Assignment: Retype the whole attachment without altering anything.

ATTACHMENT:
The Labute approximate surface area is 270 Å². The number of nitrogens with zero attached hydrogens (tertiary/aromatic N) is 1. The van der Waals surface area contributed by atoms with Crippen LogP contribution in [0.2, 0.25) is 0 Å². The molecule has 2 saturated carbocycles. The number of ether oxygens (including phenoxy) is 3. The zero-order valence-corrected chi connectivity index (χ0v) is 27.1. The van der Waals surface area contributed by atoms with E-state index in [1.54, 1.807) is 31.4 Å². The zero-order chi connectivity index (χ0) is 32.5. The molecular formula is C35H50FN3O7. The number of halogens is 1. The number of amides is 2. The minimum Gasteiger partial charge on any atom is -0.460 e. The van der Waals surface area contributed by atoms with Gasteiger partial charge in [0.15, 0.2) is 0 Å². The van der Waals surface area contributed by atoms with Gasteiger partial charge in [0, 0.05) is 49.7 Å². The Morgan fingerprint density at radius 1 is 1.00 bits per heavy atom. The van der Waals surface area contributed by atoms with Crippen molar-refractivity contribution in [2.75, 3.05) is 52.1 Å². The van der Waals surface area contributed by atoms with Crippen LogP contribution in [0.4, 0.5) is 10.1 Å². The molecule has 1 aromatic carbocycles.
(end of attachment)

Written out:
The Labute approximate surface area is 270 Å². The number of nitrogens with zero attached hydrogens (tertiary/aromatic N) is 1. The van der Waals surface area contributed by atoms with Crippen LogP contribution in [0.2, 0.25) is 0 Å². The molecule has 2 saturated carbocycles. The number of ether oxygens (including phenoxy) is 3. The zero-order valence-corrected chi connectivity index (χ0v) is 27.1. The van der Waals surface area contributed by atoms with E-state index in [1.54, 1.807) is 31.4 Å². The zero-order chi connectivity index (χ0) is 32.5. The molecular formula is C35H50FN3O7. The number of halogens is 1. The number of amides is 2. The minimum Gasteiger partial charge on any atom is -0.460 e. The van der Waals surface area contributed by atoms with Gasteiger partial charge in [0.15, 0.2) is 0 Å². The van der Waals surface area contributed by atoms with Gasteiger partial charge in [0, 0.05) is 49.7 Å². The Morgan fingerprint density at radius 1 is 1.00 bits per heavy atom. The van der Waals surface area contributed by atoms with Crippen molar-refractivity contribution in [2.75, 3.05) is 52.1 Å². The van der Waals surface area contributed by atoms with Crippen LogP contribution in [0.4, 0.5) is 10.1 Å². The molecule has 1 aromatic carbocycles.